Methods of STRESS DETERMINATION in ENGINE PARTS 430128
THE old methods of structural and machine design, based on large doses of empirical formulas reinforced by factors of safety, are rapidly becoming outmoded in the fields of airplane and automobile engineering, due to the increasing importance of weight saving requirements, and new methods involving accurate stress measurements are being demanded, Mr. Lipson emphasizes.
The author describes four methods of experimental stress analysis that are used in the Chrysler laboratories, namely: photoelasticity, Stresscoat, extensometers, and electric strain gages. He also shows how they are applied in given engine problems involving evolution of a new design, determination of the cause of failure, and a comparison between various designs.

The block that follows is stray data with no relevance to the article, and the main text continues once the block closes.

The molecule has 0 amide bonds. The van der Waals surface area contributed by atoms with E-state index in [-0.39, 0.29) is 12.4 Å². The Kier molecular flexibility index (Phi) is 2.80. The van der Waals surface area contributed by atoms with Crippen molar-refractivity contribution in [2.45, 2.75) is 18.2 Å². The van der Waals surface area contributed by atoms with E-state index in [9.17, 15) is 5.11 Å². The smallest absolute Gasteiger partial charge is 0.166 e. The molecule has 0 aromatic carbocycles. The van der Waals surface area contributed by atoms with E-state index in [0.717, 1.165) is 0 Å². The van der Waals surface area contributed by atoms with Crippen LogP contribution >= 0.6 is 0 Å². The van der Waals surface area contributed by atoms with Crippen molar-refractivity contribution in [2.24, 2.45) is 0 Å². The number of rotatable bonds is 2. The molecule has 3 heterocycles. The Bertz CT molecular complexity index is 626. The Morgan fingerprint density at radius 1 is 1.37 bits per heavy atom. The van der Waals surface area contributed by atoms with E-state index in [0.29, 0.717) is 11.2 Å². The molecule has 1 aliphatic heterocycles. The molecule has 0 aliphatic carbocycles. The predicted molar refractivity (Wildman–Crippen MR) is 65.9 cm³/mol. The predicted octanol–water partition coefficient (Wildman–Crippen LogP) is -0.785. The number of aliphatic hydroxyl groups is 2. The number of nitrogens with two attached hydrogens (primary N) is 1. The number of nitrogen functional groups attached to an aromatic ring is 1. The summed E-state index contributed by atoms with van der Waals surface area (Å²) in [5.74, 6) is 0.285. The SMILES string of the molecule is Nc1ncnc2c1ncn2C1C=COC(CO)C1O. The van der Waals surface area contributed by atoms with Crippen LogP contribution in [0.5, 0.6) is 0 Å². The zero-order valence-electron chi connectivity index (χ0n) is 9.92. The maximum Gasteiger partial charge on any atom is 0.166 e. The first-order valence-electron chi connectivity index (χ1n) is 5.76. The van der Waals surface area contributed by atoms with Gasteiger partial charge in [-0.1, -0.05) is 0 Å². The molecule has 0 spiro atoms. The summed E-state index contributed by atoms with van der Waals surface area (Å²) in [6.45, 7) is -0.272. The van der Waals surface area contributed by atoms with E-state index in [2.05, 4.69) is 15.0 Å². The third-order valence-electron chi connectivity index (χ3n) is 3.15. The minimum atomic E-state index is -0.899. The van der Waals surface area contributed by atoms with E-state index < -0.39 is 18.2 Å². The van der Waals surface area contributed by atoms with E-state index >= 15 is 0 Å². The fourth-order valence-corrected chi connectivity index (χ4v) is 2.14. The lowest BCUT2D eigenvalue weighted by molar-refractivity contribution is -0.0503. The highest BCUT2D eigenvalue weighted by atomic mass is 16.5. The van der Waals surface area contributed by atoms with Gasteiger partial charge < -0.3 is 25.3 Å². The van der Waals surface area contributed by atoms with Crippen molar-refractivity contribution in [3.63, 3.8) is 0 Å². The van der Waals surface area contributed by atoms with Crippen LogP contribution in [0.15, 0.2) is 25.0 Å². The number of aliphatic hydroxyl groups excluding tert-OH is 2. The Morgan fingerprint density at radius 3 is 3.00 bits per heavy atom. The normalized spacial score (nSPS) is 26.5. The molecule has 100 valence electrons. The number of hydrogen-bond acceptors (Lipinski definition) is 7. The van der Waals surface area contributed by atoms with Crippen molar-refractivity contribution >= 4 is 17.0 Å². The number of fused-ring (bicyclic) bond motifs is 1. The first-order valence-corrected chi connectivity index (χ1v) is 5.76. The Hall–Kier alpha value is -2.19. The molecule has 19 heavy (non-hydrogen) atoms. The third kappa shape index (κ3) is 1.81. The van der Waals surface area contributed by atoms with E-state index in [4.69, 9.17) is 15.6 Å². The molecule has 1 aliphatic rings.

In the utilization of the four methods of experimental stress analysis described, there are two principal means of procedure: static tests, using simulated service loading, and dynamic tests, under actual service conditions.
Static load testing, Mr. Lipson says, is usually the most convenient and generally favored because the problem of instrumentation is greatly simplified. The penalty for this simplification lies in the fact that the investigation is often conducted on the basis of loads that may or may not correspond to operating conditions. Dynamic load testing demands more complex instrumentation and so far it is less thoroughly developed. A comprehensive stress analysis investigation requires both phases of testing: dynamic tests should establish the mode and magnitude of operating loads, while static measurements will determine the corresponding stresses. Refinements on instrumentation and technique are necessary to promote greater accuracy and speed but this particular phase of experimental stress analysis is developing in a satisfactory manner.